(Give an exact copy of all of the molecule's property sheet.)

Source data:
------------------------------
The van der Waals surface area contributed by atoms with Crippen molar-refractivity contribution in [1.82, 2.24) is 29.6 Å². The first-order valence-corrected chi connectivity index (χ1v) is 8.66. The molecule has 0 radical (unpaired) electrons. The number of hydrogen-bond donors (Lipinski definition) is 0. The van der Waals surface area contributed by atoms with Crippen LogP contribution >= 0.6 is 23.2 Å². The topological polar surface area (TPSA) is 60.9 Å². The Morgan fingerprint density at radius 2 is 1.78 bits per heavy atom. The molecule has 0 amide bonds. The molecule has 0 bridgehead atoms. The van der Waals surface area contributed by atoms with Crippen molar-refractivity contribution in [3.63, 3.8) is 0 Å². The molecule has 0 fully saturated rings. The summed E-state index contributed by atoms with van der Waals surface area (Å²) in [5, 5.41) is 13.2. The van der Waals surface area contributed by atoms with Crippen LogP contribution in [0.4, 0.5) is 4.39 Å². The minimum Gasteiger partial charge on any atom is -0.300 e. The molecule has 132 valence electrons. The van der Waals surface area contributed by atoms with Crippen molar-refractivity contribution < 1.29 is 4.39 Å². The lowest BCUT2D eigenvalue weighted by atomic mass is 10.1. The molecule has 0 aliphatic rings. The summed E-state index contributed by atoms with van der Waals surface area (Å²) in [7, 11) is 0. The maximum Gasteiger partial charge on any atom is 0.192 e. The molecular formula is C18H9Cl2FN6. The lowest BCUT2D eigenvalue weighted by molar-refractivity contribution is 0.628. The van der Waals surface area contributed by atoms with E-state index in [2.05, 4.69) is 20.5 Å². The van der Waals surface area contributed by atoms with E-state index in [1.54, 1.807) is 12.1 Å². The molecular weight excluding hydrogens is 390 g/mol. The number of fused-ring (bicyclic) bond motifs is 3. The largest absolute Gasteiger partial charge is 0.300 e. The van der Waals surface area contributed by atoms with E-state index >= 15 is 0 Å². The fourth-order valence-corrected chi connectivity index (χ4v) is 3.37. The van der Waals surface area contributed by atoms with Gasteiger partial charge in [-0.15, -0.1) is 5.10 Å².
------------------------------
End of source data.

The van der Waals surface area contributed by atoms with Crippen molar-refractivity contribution in [1.82, 2.24) is 29.6 Å². The first-order valence-corrected chi connectivity index (χ1v) is 8.66. The molecule has 0 radical (unpaired) electrons. The number of hydrogen-bond donors (Lipinski definition) is 0. The van der Waals surface area contributed by atoms with Crippen LogP contribution >= 0.6 is 23.2 Å². The topological polar surface area (TPSA) is 60.9 Å². The Morgan fingerprint density at radius 2 is 1.78 bits per heavy atom. The molecule has 0 amide bonds. The molecule has 0 bridgehead atoms. The van der Waals surface area contributed by atoms with Crippen molar-refractivity contribution in [3.63, 3.8) is 0 Å². The molecule has 0 fully saturated rings. The summed E-state index contributed by atoms with van der Waals surface area (Å²) in [5, 5.41) is 13.2. The van der Waals surface area contributed by atoms with Crippen LogP contribution in [0.4, 0.5) is 4.39 Å². The minimum Gasteiger partial charge on any atom is -0.300 e. The molecule has 132 valence electrons. The van der Waals surface area contributed by atoms with Crippen molar-refractivity contribution < 1.29 is 4.39 Å². The lowest BCUT2D eigenvalue weighted by atomic mass is 10.1. The molecule has 0 aliphatic rings. The summed E-state index contributed by atoms with van der Waals surface area (Å²) in [7, 11) is 0. The maximum Gasteiger partial charge on any atom is 0.192 e. The molecular formula is C18H9Cl2FN6. The lowest BCUT2D eigenvalue weighted by molar-refractivity contribution is 0.628. The van der Waals surface area contributed by atoms with E-state index in [2.05, 4.69) is 20.5 Å². The van der Waals surface area contributed by atoms with E-state index in [1.54, 1.807) is 12.1 Å². The molecular weight excluding hydrogens is 390 g/mol. The number of fused-ring (bicyclic) bond motifs is 3. The largest absolute Gasteiger partial charge is 0.300 e. The van der Waals surface area contributed by atoms with E-state index >= 15 is 0 Å². The fourth-order valence-corrected chi connectivity index (χ4v) is 3.37. The van der Waals surface area contributed by atoms with Gasteiger partial charge in [-0.15, -0.1) is 5.10 Å².